In recent years, Spain’s capital has cleaned its gritty edges, replacing old slaughterhouses with edgy arts districts, and shoe repair shops with tapas bars. But not all of Madrid’s past is disappearing. You can still see masterpieces by famed Spanish artists including Picasso and Dalí, and the city’s facades are a blend of medieval manses and Baroque.

When you arrive, you won’t have any trouble finding fun things to do in Madrid. It’s a wonderful shopping city, and you can spend as much time (and money) as you’d like exploring the Gran Via—the city’s main shopping and tourist artery—which runs more than a kilometer in length from the Metrópolis building to the Plaza de España. Look for upscale men’s footwear at Albaladejo, and browse Aristocrazy’s contemporary jewelry (chain-link necklaces in yellow gold, moonstone pendants).

On a clear day, what to do in Madrid is spend an afternoon enjoying the view from the Tartan Roof at the Círculo de Bellas Artes: you’ll see the angel perched atop the neighboring Metropolis building, as well as the Telefónica building and the Palacio de Comunicaciones. If weather doesn’t permit your visit to the rooftop terrace, the Círculo de Bellas Artes (a non-profit culture and arts organization) also boasts an exhibition hall and movie theater.

Now’s the perfect time to grab a drink. We recommend ordering a sip at the Museo Chicote, Spain’s oldest cocktail bar, which dates back to 1931. Greats including Ernest Hemingway, Ava Gardner, and Frank Sinatra have imbibed at the Art Deco-style bar. Cozy up in one of the circular booths and try one of the bar’s gin & tonics. Late-night dining is a big thing in Madrid, and you won’t have any trouble finding a cool new place to eat.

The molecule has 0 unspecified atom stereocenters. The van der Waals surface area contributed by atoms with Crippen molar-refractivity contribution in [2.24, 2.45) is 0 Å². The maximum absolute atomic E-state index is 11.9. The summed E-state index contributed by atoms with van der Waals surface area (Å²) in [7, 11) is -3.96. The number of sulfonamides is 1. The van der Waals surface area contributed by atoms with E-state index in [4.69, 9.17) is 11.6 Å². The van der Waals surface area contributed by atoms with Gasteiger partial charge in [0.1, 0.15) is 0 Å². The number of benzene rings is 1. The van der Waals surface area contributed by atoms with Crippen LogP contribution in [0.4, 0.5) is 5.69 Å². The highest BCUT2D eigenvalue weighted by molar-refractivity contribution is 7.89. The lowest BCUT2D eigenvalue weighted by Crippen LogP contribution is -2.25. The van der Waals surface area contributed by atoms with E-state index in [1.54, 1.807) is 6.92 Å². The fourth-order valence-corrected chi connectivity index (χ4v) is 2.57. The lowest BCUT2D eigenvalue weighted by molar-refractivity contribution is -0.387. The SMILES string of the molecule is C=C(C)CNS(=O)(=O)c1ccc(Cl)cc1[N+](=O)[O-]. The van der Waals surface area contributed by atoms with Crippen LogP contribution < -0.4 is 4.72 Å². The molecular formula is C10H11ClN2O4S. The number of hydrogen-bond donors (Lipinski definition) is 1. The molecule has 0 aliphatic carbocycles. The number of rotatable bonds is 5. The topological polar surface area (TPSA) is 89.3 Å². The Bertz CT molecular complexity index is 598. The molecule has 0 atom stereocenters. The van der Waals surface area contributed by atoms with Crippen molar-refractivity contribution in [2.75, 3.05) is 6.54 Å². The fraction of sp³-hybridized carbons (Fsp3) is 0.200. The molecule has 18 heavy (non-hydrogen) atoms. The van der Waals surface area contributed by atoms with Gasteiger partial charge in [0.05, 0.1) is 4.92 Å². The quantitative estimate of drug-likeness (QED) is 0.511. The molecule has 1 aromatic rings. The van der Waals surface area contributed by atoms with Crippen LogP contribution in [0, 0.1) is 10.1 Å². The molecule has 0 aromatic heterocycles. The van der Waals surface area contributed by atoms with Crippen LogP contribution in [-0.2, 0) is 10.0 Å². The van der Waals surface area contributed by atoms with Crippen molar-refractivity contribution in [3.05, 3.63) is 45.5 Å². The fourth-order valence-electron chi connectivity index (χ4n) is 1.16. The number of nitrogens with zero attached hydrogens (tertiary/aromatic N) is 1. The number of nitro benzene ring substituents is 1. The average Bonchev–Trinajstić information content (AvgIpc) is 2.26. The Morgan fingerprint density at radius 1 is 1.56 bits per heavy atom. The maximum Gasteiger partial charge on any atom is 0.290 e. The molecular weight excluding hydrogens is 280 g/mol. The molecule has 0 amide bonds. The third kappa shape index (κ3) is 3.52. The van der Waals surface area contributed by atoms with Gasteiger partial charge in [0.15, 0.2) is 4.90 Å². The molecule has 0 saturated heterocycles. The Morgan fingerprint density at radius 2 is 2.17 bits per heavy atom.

After you’ve recovered from your night out, check out one of the most iconic Madrid attractions: the Plaza de Cibeles. It’s one of the city’s most recognizable spaces, with an 18th-century fountain featuring the Roman goddess Cybele. She represents earth, agriculture, and fertility. It’s not uncommon to find her wrapped in the soccer team’s flag.

Next up on your to-do list in Madrid watching an authentic flamenco performance. Cardamomo Tablao Flamenco is the place to see some of the world’s most prominent dancers.

Before you take your leave of Madrid, pick up souvenirs and keepsakes at the city’s last-remaining iron market hall, Mercado de San Minguel, in the old quarter of Madrileños. Antiques can also be sourced from the oldest flea market in town, El Rastro.

By Travel + Leisure and Travel + Leisure Staff